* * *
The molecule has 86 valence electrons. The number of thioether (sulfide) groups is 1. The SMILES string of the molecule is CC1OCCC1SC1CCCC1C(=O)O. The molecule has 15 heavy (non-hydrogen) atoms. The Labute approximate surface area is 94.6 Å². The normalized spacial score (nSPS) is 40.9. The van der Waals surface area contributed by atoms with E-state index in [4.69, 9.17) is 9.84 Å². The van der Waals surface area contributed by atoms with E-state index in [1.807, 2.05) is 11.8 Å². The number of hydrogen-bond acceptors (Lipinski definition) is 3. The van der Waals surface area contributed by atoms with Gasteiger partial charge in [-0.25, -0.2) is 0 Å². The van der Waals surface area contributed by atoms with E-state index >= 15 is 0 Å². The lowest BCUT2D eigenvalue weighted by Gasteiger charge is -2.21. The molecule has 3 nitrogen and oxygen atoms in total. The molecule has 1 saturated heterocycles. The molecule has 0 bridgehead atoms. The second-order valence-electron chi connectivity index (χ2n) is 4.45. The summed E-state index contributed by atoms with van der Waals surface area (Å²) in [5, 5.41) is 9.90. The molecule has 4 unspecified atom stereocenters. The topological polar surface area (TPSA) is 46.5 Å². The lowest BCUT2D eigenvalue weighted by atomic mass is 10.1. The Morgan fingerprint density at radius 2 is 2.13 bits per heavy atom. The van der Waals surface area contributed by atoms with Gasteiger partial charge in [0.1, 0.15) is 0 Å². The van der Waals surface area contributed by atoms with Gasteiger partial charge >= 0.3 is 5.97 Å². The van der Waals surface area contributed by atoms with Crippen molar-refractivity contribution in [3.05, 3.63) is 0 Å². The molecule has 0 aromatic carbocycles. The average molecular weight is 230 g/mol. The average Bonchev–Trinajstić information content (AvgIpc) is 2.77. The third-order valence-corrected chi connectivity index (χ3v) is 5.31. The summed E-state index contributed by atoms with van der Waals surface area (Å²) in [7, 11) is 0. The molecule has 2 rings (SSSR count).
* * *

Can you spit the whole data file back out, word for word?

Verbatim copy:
The molecule has 86 valence electrons. The number of thioether (sulfide) groups is 1. The SMILES string of the molecule is CC1OCCC1SC1CCCC1C(=O)O. The molecule has 15 heavy (non-hydrogen) atoms. The Labute approximate surface area is 94.6 Å². The normalized spacial score (nSPS) is 40.9. The van der Waals surface area contributed by atoms with E-state index in [4.69, 9.17) is 9.84 Å². The van der Waals surface area contributed by atoms with E-state index in [1.807, 2.05) is 11.8 Å². The number of hydrogen-bond acceptors (Lipinski definition) is 3. The van der Waals surface area contributed by atoms with Gasteiger partial charge in [-0.25, -0.2) is 0 Å². The van der Waals surface area contributed by atoms with E-state index >= 15 is 0 Å². The lowest BCUT2D eigenvalue weighted by Gasteiger charge is -2.21. The molecule has 3 nitrogen and oxygen atoms in total. The molecule has 1 saturated heterocycles. The molecule has 0 bridgehead atoms. The second-order valence-electron chi connectivity index (χ2n) is 4.45. The summed E-state index contributed by atoms with van der Waals surface area (Å²) in [5, 5.41) is 9.90. The molecule has 4 unspecified atom stereocenters. The topological polar surface area (TPSA) is 46.5 Å². The lowest BCUT2D eigenvalue weighted by atomic mass is 10.1. The Morgan fingerprint density at radius 2 is 2.13 bits per heavy atom. The van der Waals surface area contributed by atoms with Gasteiger partial charge in [0.1, 0.15) is 0 Å². The van der Waals surface area contributed by atoms with Gasteiger partial charge >= 0.3 is 5.97 Å². The van der Waals surface area contributed by atoms with Crippen molar-refractivity contribution in [3.05, 3.63) is 0 Å². The molecule has 0 aromatic carbocycles. The average molecular weight is 230 g/mol. The average Bonchev–Trinajstić information content (AvgIpc) is 2.77. The third-order valence-corrected chi connectivity index (χ3v) is 5.31. The summed E-state index contributed by atoms with van der Waals surface area (Å²) in [7, 11) is 0. The molecule has 2 rings (SSSR count).